The whole Word urges us to cast off all belief that we live from ourselves. Certainly the appearance is there: the Lord created the human that way! This is why we are totally free and able, of ourselves, to really choose whether we will love and follow the Lord or not. The Word further tells us — exhorts us — to believe that all life is from the Lord, and that we are totally dependent upon Him. Our benefit will be true freedom. No longer will selfishness, greed and external things enslave us; no longer will low self-esteem and guilt incapacitate us. The Lord is in us, and we have all in Him! The way becomes clear, the truth living, and His love a warmth deep within us. There is little we can know about how the Lord flows into us and gives us life. It is a miracle. Yet our faith in that miracle becomes a living faith when we live our lives in accordance with it. And then, because it is part of us, this hardest of all truths to believe will bless us in unforeseen and greatly delightful ways. That He gives us life means that we don’t have to save ourselves, a task we have found impossible. And it means that we have found the motivating force in our walk through the maze. We have found that the Lord gives us the ability to make the choices before us, to decide which way to turn. What a relief! What a burden off our shoulders! The fact that we have many hard choices to make in our life is no longer depressing. The Lord has provided for our eternal happiness. The choices, though difficult and sometimes painful, are for our progress, and are not Divinely provided roadblocks, dead ends or trap doors created for the sake of our frustration.
Our goal of seeing our way through the confusing, conflicting choices we have to make is reached when the way, the truth and the life are established in our minds. The Lord will dwell in us. When we acknowledge the doctrines of the Word as the rules for our life, the Divine truth is revealed to us and we come to know our God. He is then visible before us, directing our steps to heaven. When we love the Lord, when we wish to do His truth, He can come into us with spiritual life, opening our minds to an ever-deepening understanding of Him and love for Him. Then the Lord is our way, our truth, and our life. Amen.
Lessons: Psalm 25, John 14:1-20, AC 2531:21 3
Arcana Coelestia 2531:21 3
That it may be further known how the case is with the doctrine. of faith as being spiritual from a celestial origin, be it known that it is Divine truth from Divine good, and thus wholly Divine. What is Divine is incomprehensible because above all understanding, even the angelic; but still this Divine, which in itself is incomprehensible, can flow in through the Lord’s Divine Human into man’s rational; and when it flows into his rational, it is there received according to the truths which are therein, thus variously, and not with one as with another. Insofar, therefore, as the truths with a man are more genuine, so far the Divine which flows in is received more perfectly, and so far the man’s understanding is enlightened.
In the Lord’s Word are truths themselves, but in its literal sense are truths which are accommodated to the apprehension of those who are in external worship; whereas in its internal sense are truths accommodated to those who are internal men; that is, to those who are angelic as to doctrine and at the same time as to life. Their rational is enlightened therefrom to such a degree that their enlightenment is compared to the brightness of the stars and the sun (Dan. 12:3, Matt. 13:43). Hence it is plain how important it is that interior truths be known and received. These truths may indeed be known, but by no means received, except by those who have love to the Lord or faith in Him; for as the Lord is the Divine good, so He is the Divine truth; consequently He is doctrine itself, since whatever is in the doctrine of true faith looks to the Lord, and looks also to the heavenly kingdom and the church, and to all things of the heavenly kingdom and the church. But all these are His, and are the intermediate ends through which the last end, that is, the Lord, is regarded.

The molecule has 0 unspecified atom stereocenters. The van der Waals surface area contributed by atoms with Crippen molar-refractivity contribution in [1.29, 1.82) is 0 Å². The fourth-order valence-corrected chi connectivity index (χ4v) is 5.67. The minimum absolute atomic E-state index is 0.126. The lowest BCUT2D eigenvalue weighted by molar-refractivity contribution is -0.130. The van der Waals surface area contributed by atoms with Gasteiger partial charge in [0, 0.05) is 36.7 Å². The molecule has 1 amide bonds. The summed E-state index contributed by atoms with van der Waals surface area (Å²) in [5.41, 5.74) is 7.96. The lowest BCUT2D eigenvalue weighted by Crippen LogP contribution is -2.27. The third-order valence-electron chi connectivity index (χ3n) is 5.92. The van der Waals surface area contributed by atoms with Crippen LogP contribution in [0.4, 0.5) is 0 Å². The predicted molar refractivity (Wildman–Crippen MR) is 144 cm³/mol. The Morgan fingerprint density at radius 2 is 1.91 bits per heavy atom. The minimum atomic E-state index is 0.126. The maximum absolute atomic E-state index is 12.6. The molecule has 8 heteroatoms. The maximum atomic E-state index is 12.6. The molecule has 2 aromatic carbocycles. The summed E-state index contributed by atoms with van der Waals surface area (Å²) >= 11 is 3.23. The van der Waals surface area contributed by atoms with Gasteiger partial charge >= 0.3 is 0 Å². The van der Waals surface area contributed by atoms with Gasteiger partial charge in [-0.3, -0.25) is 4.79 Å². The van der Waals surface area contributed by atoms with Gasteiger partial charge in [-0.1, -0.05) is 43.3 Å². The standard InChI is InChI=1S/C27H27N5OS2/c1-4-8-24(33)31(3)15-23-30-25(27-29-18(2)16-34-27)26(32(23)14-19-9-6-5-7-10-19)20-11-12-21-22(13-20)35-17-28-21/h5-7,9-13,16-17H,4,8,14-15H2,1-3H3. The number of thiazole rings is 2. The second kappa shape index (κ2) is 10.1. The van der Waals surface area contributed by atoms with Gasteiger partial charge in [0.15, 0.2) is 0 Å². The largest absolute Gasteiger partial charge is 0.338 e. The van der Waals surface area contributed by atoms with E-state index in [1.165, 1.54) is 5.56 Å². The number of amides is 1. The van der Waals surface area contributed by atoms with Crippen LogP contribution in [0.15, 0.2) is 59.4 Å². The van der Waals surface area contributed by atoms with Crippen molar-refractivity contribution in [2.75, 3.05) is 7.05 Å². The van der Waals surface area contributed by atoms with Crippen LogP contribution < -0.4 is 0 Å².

The Church Universal
The church of the Lord is scattered over the whole terrestrial globe, and thus is universal. All they are in it who have lived in the good of charity according to their religious belief. (HH n. 328)
As regards the Lord’s spiritual church, it should be known that it is throughout the whole terrestrial globe. For it is not limited to those that have the Word, and from this have obtained a knowledge of the Lord, and some truths of faith; but it is also with those who have not the Word, and are therefore entirely ignorant of the Lord, and consequently do not know any truths of faith (for all truths of faith refer to the Lord); that is, with the Gentiles remote from the church. For there are many among them who from rational light have come to know that there is one God; that He created all things, and that He preserves all things; as well as that all good, consequently all truth is from Him, and that similitude with Him makes man blessed; and who live, moreover, according to their religious belief, in love to God and in charity towards the neighbour; who from the affection of good do the works of charity, and from the affection of truth worship the Supreme. It is those that are of such a character among the Gentiles who are in the Lord’s spiritual church. And although ignorant of the Lord while they are in the world, yet they have within them the worship and tacit acknowledgment of Him, when they are in good; for in all good the Lord is present. (AC n. 3263)